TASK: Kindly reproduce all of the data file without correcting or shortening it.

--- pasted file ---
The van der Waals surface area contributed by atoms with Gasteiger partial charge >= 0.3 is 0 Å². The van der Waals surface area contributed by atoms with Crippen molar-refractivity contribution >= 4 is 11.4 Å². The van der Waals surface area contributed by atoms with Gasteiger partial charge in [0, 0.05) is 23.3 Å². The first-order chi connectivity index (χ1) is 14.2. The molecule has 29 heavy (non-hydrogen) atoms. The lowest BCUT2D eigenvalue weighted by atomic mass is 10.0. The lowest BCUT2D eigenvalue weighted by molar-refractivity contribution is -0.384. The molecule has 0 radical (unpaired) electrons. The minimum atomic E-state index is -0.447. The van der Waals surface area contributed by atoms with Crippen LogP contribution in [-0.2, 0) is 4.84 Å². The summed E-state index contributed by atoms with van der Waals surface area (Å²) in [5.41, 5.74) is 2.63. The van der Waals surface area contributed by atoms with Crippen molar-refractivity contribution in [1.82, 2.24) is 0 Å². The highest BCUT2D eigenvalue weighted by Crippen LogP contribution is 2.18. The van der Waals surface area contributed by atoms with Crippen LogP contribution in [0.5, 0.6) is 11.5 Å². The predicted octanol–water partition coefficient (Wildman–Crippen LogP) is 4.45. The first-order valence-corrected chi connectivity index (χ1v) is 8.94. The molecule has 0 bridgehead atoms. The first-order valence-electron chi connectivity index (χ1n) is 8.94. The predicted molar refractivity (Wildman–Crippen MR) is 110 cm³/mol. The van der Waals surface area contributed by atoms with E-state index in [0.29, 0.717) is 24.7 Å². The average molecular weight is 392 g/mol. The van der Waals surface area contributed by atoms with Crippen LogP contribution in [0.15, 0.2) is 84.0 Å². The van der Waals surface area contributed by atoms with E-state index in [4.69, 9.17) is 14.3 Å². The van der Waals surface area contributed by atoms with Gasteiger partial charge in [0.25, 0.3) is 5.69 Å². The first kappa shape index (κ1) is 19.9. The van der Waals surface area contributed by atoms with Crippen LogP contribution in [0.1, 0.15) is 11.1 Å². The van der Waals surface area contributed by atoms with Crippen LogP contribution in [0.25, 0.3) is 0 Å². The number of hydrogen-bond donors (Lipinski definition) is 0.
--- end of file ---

The van der Waals surface area contributed by atoms with Gasteiger partial charge >= 0.3 is 0 Å². The van der Waals surface area contributed by atoms with Crippen molar-refractivity contribution >= 4 is 11.4 Å². The van der Waals surface area contributed by atoms with Gasteiger partial charge in [0, 0.05) is 23.3 Å². The first-order chi connectivity index (χ1) is 14.2. The molecule has 29 heavy (non-hydrogen) atoms. The lowest BCUT2D eigenvalue weighted by atomic mass is 10.0. The lowest BCUT2D eigenvalue weighted by molar-refractivity contribution is -0.384. The molecule has 0 radical (unpaired) electrons. The minimum atomic E-state index is -0.447. The van der Waals surface area contributed by atoms with Crippen LogP contribution in [-0.2, 0) is 4.84 Å². The summed E-state index contributed by atoms with van der Waals surface area (Å²) in [5.41, 5.74) is 2.63. The van der Waals surface area contributed by atoms with Crippen molar-refractivity contribution in [1.82, 2.24) is 0 Å². The highest BCUT2D eigenvalue weighted by Crippen LogP contribution is 2.18. The van der Waals surface area contributed by atoms with Crippen LogP contribution in [0.5, 0.6) is 11.5 Å². The predicted octanol–water partition coefficient (Wildman–Crippen LogP) is 4.45. The first-order valence-corrected chi connectivity index (χ1v) is 8.94. The molecule has 0 bridgehead atoms. The first-order valence-electron chi connectivity index (χ1n) is 8.94. The predicted molar refractivity (Wildman–Crippen MR) is 110 cm³/mol. The van der Waals surface area contributed by atoms with E-state index in [0.29, 0.717) is 24.7 Å². The average molecular weight is 392 g/mol. The van der Waals surface area contributed by atoms with Crippen LogP contribution in [0.15, 0.2) is 84.0 Å². The van der Waals surface area contributed by atoms with E-state index in [4.69, 9.17) is 14.3 Å². The van der Waals surface area contributed by atoms with Gasteiger partial charge in [0.25, 0.3) is 5.69 Å². The first kappa shape index (κ1) is 19.9. The van der Waals surface area contributed by atoms with Crippen LogP contribution in [0.1, 0.15) is 11.1 Å². The van der Waals surface area contributed by atoms with Crippen LogP contribution in [0.25, 0.3) is 0 Å². The number of hydrogen-bond donors (Lipinski definition) is 0.